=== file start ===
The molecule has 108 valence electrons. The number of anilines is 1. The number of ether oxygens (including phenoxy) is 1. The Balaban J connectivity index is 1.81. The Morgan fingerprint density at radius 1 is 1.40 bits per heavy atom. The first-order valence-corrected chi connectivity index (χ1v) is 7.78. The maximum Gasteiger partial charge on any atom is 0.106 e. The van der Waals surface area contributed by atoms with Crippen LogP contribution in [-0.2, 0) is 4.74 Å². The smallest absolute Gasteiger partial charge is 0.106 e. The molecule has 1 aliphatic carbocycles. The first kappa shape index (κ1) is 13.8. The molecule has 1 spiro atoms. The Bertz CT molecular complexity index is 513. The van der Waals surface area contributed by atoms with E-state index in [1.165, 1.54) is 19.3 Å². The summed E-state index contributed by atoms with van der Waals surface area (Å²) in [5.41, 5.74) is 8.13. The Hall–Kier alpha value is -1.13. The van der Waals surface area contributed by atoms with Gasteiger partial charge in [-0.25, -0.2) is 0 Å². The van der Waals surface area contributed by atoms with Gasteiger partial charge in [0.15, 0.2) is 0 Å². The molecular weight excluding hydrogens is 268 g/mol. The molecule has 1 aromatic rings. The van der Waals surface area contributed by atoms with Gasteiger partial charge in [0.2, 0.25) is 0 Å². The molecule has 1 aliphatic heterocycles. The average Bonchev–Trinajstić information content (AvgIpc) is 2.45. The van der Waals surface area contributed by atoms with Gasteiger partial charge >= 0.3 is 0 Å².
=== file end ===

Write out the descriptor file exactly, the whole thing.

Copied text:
The molecule has 108 valence electrons. The number of anilines is 1. The number of ether oxygens (including phenoxy) is 1. The Balaban J connectivity index is 1.81. The Morgan fingerprint density at radius 1 is 1.40 bits per heavy atom. The first-order valence-corrected chi connectivity index (χ1v) is 7.78. The maximum Gasteiger partial charge on any atom is 0.106 e. The van der Waals surface area contributed by atoms with Crippen LogP contribution in [-0.2, 0) is 4.74 Å². The smallest absolute Gasteiger partial charge is 0.106 e. The molecule has 1 aliphatic carbocycles. The first kappa shape index (κ1) is 13.8. The molecule has 1 spiro atoms. The Bertz CT molecular complexity index is 513. The van der Waals surface area contributed by atoms with E-state index in [1.165, 1.54) is 19.3 Å². The summed E-state index contributed by atoms with van der Waals surface area (Å²) in [5.41, 5.74) is 8.13. The Hall–Kier alpha value is -1.13. The van der Waals surface area contributed by atoms with Gasteiger partial charge in [-0.25, -0.2) is 0 Å². The van der Waals surface area contributed by atoms with Gasteiger partial charge in [0.15, 0.2) is 0 Å². The molecular weight excluding hydrogens is 268 g/mol. The molecule has 1 aromatic rings. The van der Waals surface area contributed by atoms with Gasteiger partial charge in [0.2, 0.25) is 0 Å². The molecule has 1 aliphatic heterocycles. The average Bonchev–Trinajstić information content (AvgIpc) is 2.45. The van der Waals surface area contributed by atoms with Gasteiger partial charge >= 0.3 is 0 Å².